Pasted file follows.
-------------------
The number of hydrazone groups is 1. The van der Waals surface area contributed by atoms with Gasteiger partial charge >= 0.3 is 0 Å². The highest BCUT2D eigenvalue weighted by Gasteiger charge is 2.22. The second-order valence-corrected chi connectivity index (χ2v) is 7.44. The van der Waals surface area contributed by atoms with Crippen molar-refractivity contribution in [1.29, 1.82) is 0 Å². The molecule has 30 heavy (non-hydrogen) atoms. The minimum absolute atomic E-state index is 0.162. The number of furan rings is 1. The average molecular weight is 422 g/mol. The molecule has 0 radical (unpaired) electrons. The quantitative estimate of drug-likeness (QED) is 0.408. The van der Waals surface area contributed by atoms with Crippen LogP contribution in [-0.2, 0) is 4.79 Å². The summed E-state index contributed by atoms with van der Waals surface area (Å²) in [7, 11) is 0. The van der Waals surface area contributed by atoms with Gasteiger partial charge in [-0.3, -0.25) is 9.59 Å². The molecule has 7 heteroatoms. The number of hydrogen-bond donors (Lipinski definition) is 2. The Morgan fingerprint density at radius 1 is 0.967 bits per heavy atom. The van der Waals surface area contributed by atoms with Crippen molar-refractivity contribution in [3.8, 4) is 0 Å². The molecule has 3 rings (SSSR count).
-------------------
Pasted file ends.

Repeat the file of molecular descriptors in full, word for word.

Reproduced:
The number of hydrazone groups is 1. The van der Waals surface area contributed by atoms with Gasteiger partial charge >= 0.3 is 0 Å². The highest BCUT2D eigenvalue weighted by Gasteiger charge is 2.22. The second-order valence-corrected chi connectivity index (χ2v) is 7.44. The van der Waals surface area contributed by atoms with Crippen molar-refractivity contribution in [1.29, 1.82) is 0 Å². The molecule has 30 heavy (non-hydrogen) atoms. The minimum absolute atomic E-state index is 0.162. The number of furan rings is 1. The average molecular weight is 422 g/mol. The molecule has 0 radical (unpaired) electrons. The quantitative estimate of drug-likeness (QED) is 0.408. The van der Waals surface area contributed by atoms with Crippen LogP contribution in [-0.2, 0) is 4.79 Å². The summed E-state index contributed by atoms with van der Waals surface area (Å²) in [7, 11) is 0. The van der Waals surface area contributed by atoms with Gasteiger partial charge in [-0.3, -0.25) is 9.59 Å². The molecule has 7 heteroatoms. The number of hydrogen-bond donors (Lipinski definition) is 2. The Morgan fingerprint density at radius 1 is 0.967 bits per heavy atom. The van der Waals surface area contributed by atoms with Crippen molar-refractivity contribution in [3.8, 4) is 0 Å². The molecule has 3 rings (SSSR count).